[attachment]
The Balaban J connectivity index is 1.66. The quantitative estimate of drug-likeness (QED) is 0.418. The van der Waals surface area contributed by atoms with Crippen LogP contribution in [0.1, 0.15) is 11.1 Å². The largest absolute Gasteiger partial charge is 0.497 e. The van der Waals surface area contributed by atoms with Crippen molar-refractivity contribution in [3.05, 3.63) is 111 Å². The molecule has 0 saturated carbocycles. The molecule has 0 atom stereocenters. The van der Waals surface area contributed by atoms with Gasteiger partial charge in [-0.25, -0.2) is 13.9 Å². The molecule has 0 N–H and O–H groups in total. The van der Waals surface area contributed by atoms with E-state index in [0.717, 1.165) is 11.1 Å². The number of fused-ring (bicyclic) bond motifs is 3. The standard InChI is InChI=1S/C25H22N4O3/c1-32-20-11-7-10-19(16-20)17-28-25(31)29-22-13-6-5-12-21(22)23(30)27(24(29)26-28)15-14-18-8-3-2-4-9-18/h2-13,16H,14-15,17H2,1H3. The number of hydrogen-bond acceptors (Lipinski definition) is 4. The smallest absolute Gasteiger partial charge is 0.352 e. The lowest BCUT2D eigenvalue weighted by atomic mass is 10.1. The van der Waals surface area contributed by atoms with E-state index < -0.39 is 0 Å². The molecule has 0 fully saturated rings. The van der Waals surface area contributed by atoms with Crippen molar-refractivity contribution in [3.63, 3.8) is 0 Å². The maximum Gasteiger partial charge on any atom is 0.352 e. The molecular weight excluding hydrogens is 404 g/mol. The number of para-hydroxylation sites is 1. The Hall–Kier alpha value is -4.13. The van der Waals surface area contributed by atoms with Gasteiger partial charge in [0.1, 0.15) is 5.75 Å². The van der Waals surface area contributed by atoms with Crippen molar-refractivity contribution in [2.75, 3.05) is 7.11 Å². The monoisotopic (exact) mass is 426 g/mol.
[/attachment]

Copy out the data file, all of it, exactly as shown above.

The Balaban J connectivity index is 1.66. The quantitative estimate of drug-likeness (QED) is 0.418. The van der Waals surface area contributed by atoms with Crippen LogP contribution in [0.1, 0.15) is 11.1 Å². The largest absolute Gasteiger partial charge is 0.497 e. The van der Waals surface area contributed by atoms with Crippen molar-refractivity contribution in [3.05, 3.63) is 111 Å². The molecule has 0 saturated carbocycles. The molecule has 0 atom stereocenters. The van der Waals surface area contributed by atoms with Gasteiger partial charge in [-0.25, -0.2) is 13.9 Å². The molecule has 0 N–H and O–H groups in total. The van der Waals surface area contributed by atoms with E-state index in [0.717, 1.165) is 11.1 Å². The number of fused-ring (bicyclic) bond motifs is 3. The standard InChI is InChI=1S/C25H22N4O3/c1-32-20-11-7-10-19(16-20)17-28-25(31)29-22-13-6-5-12-21(22)23(30)27(24(29)26-28)15-14-18-8-3-2-4-9-18/h2-13,16H,14-15,17H2,1H3. The number of hydrogen-bond acceptors (Lipinski definition) is 4. The smallest absolute Gasteiger partial charge is 0.352 e. The lowest BCUT2D eigenvalue weighted by atomic mass is 10.1. The van der Waals surface area contributed by atoms with E-state index < -0.39 is 0 Å². The molecule has 0 fully saturated rings. The van der Waals surface area contributed by atoms with Crippen molar-refractivity contribution in [3.63, 3.8) is 0 Å². The maximum Gasteiger partial charge on any atom is 0.352 e. The molecular weight excluding hydrogens is 404 g/mol. The number of para-hydroxylation sites is 1. The Hall–Kier alpha value is -4.13. The van der Waals surface area contributed by atoms with Gasteiger partial charge in [0.1, 0.15) is 5.75 Å². The van der Waals surface area contributed by atoms with Crippen molar-refractivity contribution in [2.75, 3.05) is 7.11 Å². The monoisotopic (exact) mass is 426 g/mol.